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#939 Large cell neuroendocrine carcinoma of the cervix: about three cases
  1. Souha Jaouadi1,
  2. Med Amine Bouida1,
  3. Marwa Aloui1,
  4. Ghada Sahraoui2,
  5. Maher Slimane1,
  6. Riadh Chargui1,
  7. Karima Mrad2 and
  8. Tarek Dhiab1
  1. 1Surgical oncology department, Salah Azaiez institute, Tunis, Tunisia
  2. 2Pathology departement, institut Salah Azaiez, Tunis, Tunisia


Introduction/Background Large cell neuroendocrine carcinoma (LCNEC) is a rare subtype of cervical cancer that accounts for approximately 2–5% of all cervical cancer cases. LCNEC is characterized by a high degree of aggressiveness, early metastasis, and poor prognosis.

Methodology In this abstract, we present three cases of Large cell neuroendocrine carcinoma, each with a unique clinical presentation.

Results Case 1:

A 50-year-old woman presented with abnormal vaginal bleeding and pelvic pain. Further investigation revealed a large tumor in the cervix. A biopsy confirmed the diagnosis of LCNEC. The patient underwent Neoadjuvant chemotherapy and brachytherapy, but developed metastases to the lungs and liver within six months of initial diagnosis.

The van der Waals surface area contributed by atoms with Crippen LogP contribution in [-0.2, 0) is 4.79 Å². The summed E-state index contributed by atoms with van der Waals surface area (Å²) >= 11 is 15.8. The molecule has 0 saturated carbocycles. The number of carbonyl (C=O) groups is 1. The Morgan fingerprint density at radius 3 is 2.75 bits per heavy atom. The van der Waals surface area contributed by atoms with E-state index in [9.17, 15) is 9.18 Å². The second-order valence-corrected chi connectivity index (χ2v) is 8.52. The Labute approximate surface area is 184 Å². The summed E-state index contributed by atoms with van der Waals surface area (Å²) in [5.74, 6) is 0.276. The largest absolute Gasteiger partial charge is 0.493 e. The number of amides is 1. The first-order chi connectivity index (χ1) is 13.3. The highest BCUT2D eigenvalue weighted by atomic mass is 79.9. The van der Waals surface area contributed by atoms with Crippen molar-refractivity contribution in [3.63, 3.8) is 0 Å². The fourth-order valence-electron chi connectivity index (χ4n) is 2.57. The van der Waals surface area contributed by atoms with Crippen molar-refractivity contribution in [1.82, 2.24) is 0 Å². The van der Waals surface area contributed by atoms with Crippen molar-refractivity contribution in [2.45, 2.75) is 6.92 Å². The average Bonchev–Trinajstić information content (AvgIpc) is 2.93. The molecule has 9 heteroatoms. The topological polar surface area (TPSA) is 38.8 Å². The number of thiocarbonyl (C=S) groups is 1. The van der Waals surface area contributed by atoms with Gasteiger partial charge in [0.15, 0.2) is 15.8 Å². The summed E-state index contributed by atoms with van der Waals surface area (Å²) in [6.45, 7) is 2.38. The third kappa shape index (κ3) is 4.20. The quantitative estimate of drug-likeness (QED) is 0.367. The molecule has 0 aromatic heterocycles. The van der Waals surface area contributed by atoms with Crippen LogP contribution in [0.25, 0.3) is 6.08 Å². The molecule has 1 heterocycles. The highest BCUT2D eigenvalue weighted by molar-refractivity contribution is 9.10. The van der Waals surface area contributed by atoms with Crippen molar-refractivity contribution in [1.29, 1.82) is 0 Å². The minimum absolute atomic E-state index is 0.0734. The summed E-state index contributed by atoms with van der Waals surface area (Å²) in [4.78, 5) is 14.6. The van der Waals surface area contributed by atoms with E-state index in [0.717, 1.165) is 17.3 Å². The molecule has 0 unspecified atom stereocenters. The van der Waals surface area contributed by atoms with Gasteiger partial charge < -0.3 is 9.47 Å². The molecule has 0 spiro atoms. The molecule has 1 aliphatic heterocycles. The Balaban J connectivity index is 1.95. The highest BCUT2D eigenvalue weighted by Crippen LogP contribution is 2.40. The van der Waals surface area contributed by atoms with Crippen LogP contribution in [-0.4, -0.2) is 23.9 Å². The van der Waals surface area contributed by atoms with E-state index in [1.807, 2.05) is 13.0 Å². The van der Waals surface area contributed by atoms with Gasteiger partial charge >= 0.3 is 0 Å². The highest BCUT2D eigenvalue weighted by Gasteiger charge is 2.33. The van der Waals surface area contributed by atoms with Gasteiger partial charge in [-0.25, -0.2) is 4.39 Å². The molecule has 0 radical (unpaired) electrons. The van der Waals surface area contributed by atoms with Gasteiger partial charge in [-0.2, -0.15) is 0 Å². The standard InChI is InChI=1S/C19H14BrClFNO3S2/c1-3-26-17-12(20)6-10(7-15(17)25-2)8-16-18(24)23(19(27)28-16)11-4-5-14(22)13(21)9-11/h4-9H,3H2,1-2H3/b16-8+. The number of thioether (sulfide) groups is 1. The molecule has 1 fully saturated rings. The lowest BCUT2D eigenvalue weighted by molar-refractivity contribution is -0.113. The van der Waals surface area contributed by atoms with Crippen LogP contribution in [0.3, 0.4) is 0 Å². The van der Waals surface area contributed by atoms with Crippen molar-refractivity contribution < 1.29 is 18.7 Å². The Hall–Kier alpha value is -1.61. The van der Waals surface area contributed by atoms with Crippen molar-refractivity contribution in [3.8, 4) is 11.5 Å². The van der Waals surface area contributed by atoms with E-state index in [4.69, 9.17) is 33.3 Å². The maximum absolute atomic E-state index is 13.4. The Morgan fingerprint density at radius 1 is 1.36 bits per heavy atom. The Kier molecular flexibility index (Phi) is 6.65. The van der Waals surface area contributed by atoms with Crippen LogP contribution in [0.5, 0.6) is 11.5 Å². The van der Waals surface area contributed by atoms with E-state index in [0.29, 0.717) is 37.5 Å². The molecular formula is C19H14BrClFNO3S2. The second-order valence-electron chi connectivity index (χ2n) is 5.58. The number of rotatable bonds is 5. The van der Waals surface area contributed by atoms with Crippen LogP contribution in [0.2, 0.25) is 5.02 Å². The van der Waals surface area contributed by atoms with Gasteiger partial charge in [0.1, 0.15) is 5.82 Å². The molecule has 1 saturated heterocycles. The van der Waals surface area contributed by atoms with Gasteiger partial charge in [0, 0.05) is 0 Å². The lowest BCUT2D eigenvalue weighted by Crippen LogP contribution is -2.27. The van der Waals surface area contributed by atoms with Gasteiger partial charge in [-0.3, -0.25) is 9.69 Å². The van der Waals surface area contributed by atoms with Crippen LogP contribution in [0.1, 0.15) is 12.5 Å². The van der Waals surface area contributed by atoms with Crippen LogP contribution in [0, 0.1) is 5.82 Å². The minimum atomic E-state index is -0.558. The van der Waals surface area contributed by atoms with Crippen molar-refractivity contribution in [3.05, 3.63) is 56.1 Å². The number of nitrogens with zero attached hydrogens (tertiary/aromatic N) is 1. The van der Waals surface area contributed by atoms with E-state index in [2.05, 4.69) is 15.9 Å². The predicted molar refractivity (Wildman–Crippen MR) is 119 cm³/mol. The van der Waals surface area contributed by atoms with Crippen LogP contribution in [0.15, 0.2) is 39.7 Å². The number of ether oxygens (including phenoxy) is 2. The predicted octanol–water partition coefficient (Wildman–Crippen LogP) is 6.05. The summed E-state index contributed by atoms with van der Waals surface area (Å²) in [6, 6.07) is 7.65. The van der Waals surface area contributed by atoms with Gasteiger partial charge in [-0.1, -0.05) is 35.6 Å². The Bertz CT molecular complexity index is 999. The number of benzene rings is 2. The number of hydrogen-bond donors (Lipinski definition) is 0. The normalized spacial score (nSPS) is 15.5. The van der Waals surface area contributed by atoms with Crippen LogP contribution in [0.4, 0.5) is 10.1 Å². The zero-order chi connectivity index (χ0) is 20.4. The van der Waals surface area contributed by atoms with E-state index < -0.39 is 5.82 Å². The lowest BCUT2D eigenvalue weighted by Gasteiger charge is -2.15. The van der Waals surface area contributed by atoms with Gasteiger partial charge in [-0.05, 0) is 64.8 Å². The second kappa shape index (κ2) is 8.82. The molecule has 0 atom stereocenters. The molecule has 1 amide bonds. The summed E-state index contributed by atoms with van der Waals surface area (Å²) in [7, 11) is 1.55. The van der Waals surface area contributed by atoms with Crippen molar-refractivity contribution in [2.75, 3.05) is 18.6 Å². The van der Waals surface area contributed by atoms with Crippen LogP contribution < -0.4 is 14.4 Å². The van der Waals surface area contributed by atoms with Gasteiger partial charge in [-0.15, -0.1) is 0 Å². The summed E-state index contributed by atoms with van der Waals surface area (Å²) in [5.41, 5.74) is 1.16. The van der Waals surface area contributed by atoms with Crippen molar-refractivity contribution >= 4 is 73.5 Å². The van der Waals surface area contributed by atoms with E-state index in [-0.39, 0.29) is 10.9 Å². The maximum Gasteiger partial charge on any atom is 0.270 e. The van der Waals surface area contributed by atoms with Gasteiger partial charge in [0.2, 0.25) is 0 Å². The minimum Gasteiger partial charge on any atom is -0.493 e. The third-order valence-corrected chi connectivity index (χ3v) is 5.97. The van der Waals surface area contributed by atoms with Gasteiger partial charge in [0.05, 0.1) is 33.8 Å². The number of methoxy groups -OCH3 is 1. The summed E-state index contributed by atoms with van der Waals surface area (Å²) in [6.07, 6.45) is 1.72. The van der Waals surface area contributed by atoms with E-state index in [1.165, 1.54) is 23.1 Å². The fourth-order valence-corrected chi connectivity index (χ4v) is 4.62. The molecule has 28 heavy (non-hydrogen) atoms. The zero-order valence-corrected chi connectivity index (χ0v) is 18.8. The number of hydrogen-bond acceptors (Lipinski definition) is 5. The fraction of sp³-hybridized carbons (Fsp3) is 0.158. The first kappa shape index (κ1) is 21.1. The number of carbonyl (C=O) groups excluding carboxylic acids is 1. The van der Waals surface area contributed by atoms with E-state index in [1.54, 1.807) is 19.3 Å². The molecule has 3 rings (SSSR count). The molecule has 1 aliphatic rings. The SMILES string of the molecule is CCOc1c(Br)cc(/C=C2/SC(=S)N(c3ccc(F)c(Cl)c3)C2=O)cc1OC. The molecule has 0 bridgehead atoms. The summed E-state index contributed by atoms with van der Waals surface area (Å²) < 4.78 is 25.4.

Case 2:

A 51-year-old woman presented with postmenopausal bleeding and was diagnosed with LCNEC on biopsy.

Further imaging studies showed the presence of metastases to the lymph nodes and liver. The patient was treated with chemotherapy and radiotherapy, but succumbed to the disease after 18 months.

Case 3:

A 47-year-old woman presented with recurrent vaginal bleeding and was diagnosed with LCNEC on biopsy. Further evaluation revealed metastases to the lungs, liver and bones.

The patient underwent chemotherapy, but unfortunately experienced disease progression and passed away within a year of initial diagnosis.

Conclusion LCNEC is a rare and aggressive subtype of cervical cancer that poses significant challenges in diagnosis and management. The prognosis for patients with NECC is poor, with a high risk of recurrence and metastasis. While surgery and lymphadenectomy have been found to significantly impact survival rates, chemotherapy and radiotherapy appear to have little to no effect on prognosis.

Disclosures All authors declare that they have no conflicts of interest.

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